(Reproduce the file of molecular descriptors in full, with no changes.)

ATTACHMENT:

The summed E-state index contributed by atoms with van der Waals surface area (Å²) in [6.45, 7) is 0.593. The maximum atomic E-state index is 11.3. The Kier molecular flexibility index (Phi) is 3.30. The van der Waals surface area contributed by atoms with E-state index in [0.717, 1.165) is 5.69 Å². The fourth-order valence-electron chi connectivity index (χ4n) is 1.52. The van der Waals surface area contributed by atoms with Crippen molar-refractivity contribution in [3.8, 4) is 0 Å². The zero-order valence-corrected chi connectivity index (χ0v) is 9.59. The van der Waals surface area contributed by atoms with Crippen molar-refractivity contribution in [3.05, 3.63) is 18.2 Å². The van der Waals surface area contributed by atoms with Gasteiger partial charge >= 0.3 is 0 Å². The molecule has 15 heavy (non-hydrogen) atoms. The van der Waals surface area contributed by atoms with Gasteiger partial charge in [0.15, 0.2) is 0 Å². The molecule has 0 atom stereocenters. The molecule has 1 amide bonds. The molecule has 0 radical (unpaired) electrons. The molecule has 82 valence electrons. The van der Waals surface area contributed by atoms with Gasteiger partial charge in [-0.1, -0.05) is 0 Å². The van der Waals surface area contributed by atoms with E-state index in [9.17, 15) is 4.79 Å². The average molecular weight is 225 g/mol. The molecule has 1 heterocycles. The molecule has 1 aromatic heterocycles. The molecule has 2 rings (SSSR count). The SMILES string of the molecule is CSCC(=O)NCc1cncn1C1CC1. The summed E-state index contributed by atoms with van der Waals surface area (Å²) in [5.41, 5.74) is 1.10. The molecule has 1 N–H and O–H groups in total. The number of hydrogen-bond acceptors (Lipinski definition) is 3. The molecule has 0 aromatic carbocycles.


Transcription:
The summed E-state index contributed by atoms with van der Waals surface area (Å²) in [6.45, 7) is 0.593. The maximum atomic E-state index is 11.3. The Kier molecular flexibility index (Phi) is 3.30. The van der Waals surface area contributed by atoms with E-state index in [0.717, 1.165) is 5.69 Å². The fourth-order valence-electron chi connectivity index (χ4n) is 1.52. The van der Waals surface area contributed by atoms with Crippen molar-refractivity contribution in [3.8, 4) is 0 Å². The zero-order valence-corrected chi connectivity index (χ0v) is 9.59. The van der Waals surface area contributed by atoms with Crippen molar-refractivity contribution in [3.05, 3.63) is 18.2 Å². The van der Waals surface area contributed by atoms with Gasteiger partial charge >= 0.3 is 0 Å². The molecule has 15 heavy (non-hydrogen) atoms. The van der Waals surface area contributed by atoms with Gasteiger partial charge in [0.15, 0.2) is 0 Å². The molecule has 0 atom stereocenters. The molecule has 1 amide bonds. The molecule has 0 radical (unpaired) electrons. The molecule has 82 valence electrons. The van der Waals surface area contributed by atoms with Gasteiger partial charge in [-0.1, -0.05) is 0 Å². The van der Waals surface area contributed by atoms with E-state index in [9.17, 15) is 4.79 Å². The average molecular weight is 225 g/mol. The molecule has 1 heterocycles. The molecule has 1 aromatic heterocycles. The molecule has 2 rings (SSSR count). The SMILES string of the molecule is CSCC(=O)NCc1cncn1C1CC1. The summed E-state index contributed by atoms with van der Waals surface area (Å²) in [5.41, 5.74) is 1.10. The molecule has 1 N–H and O–H groups in total. The number of hydrogen-bond acceptors (Lipinski definition) is 3. The molecule has 0 aromatic carbocycles.